Testing the focal image on the left of the page.
Testing the focal image on the right side of the page.
It was hard to decide quite where to place the lady in white, but I decided to place her slightly to the right of center. I could have stopped here, but I pushed myself to go a little farther. I added a little stamp of a key from a set by Lynne Perrella by Paper Artsy that I had printed on black ink on deli paper. It seemed just right in the background, so I carefully trimmed it with a pair of tiny, sharp scissors and used a little matte medium to adhere it. The deli paper is very thin, and when used with matte medium, makes the deli paper nearly invisible so that the image appears to have been stamped directly on the page.
The page still cried out for more, so I softened and united the page by adding Gwen Lafluer's Ornamental Compass stencil in white. It magically pulled the elements together and made the figure blend effortlessly into the background. The white paint on the delicate stencil added softness and enhanced the romantic feel. I could have stopped here, but there was a big, open space on the left side and I decided it needed words, so I pushed ahead.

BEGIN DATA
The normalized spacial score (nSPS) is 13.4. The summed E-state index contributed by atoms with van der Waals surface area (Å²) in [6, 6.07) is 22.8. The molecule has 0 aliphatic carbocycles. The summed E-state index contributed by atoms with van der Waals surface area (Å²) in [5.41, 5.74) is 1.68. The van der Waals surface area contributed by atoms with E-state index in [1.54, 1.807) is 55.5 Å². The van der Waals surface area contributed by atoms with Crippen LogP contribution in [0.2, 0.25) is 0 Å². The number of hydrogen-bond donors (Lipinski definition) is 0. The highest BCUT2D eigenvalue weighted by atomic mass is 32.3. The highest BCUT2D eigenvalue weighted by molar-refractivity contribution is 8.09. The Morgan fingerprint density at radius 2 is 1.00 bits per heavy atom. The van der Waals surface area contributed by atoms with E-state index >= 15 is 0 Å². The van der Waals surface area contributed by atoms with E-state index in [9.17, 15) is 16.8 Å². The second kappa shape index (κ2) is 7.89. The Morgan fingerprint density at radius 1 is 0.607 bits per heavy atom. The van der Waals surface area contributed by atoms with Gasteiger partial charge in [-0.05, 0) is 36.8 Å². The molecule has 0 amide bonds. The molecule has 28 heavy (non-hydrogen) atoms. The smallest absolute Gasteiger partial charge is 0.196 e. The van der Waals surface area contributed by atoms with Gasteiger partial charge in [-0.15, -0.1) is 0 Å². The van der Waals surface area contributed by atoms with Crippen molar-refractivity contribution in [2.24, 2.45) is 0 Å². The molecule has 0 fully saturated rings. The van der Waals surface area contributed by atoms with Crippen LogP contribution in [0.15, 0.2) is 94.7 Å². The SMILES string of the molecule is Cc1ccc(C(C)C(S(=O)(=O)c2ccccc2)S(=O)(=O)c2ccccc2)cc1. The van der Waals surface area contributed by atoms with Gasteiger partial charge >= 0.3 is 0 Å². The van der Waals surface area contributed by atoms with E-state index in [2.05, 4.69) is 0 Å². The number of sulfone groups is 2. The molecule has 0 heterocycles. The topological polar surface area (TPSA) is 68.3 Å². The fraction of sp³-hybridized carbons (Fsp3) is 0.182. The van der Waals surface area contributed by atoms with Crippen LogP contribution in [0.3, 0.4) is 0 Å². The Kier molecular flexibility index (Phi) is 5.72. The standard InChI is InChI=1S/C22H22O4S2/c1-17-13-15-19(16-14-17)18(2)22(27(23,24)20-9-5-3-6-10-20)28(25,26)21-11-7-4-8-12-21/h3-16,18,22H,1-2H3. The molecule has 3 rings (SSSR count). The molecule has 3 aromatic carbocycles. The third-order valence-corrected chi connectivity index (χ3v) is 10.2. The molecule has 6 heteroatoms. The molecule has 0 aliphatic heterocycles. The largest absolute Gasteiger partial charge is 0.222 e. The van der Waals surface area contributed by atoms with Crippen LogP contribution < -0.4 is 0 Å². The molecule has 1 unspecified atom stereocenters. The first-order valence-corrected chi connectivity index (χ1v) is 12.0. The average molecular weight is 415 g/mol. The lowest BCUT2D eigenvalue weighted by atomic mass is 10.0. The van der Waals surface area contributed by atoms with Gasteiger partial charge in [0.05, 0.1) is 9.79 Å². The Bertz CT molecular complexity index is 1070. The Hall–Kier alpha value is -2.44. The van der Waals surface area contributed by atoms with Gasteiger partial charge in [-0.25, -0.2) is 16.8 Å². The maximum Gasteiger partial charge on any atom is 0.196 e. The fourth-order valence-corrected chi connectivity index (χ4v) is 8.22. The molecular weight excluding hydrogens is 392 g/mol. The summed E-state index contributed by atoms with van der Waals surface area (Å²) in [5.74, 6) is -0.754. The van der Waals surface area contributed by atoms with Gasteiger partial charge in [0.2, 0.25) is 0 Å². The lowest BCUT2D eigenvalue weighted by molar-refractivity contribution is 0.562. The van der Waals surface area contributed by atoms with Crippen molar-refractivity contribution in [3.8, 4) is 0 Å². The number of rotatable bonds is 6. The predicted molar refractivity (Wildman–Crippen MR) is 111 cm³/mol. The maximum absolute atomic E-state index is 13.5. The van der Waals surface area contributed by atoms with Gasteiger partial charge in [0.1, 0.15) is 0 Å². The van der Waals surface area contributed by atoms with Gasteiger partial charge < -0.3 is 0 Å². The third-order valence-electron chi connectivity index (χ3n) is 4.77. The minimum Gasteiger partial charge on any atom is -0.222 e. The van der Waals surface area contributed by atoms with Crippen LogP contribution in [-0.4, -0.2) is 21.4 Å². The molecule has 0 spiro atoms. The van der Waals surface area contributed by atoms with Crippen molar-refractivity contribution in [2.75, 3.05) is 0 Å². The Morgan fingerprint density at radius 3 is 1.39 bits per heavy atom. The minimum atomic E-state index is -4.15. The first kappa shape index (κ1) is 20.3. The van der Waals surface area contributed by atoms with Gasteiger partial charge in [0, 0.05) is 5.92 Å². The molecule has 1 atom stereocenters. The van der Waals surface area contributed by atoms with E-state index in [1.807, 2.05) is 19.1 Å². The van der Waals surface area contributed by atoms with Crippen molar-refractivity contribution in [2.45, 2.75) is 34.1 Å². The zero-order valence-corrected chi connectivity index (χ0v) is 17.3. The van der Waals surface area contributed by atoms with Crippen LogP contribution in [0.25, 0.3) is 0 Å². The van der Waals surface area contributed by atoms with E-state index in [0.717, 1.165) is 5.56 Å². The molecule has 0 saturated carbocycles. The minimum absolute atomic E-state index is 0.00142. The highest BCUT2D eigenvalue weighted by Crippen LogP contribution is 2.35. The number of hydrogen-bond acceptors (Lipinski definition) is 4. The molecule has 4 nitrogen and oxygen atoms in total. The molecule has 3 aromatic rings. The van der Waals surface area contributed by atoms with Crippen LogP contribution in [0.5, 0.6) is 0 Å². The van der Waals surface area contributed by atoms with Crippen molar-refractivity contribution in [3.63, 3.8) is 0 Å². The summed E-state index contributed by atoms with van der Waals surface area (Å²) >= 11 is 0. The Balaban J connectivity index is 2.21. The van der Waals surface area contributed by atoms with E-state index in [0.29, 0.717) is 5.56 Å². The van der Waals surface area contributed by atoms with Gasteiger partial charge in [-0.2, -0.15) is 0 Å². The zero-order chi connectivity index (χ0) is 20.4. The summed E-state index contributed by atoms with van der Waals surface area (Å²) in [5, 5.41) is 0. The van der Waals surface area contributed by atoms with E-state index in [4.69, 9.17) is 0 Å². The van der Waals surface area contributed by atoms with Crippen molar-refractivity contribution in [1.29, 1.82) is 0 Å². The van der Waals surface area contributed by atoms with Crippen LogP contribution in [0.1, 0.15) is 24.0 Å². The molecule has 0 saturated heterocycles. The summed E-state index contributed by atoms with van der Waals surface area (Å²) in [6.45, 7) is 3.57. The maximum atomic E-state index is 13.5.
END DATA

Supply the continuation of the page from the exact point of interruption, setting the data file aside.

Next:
The question was: What kind of words? Should I hand-write some words? Use a stencil? Use a stamp? Find some large words in a book or magazine and glue them in? I'm not a particularly talented calligrapher, so I decided to try one of Gwen's new stencils from the Boho collection. Among the butterflies on the Boho Butterflies stencil are a couple of words; I chose "change" and carefully stenciled it on the page using black ink and a fingertip dauber tool (after securing it in place using some washi tape). To emphasize the word and add a little more interest, I also stenciled a small circle and arrow tip from the deco alphabet stencil. One word and the small design filled in the empty space, and added a nice graphic contrast to the soft, romantic page. The contrast between the soft, old fashioned figure makes me think about how far women have come. A Gibson Girl of the 1860s was considered a modern woman of her time, but the great change--women having the right to vote--would not come for another 60 years, and we would not have a female presidential candidate from a major political party until 2016.

Final "change" romantic collage journal page
A similar technique was used on another favorite journal page. I had been home sick for several days and was feeling better and getting pretty bored. I decided to set up a mini studio on my bed atop a tray table, so I pulled out a few boxes of papers and a gluestick and got to work. First, I tore up some of the favorite leftover bits and pieces and glued them down until the journal page was covered. Some of the papers were my own designs done in Photoshop, some were papers printed with images from The Graphics Fairy, and a few were commercial scrapbook paper. It looked pretty good and I was tempted to stop there. But, I pushed myself to take it further.
Step 1 of the kitten and rose collage.
Next, I added to the romantic feel with some corner stencils in black ink, using the deco flower medallion repeating corner stencil.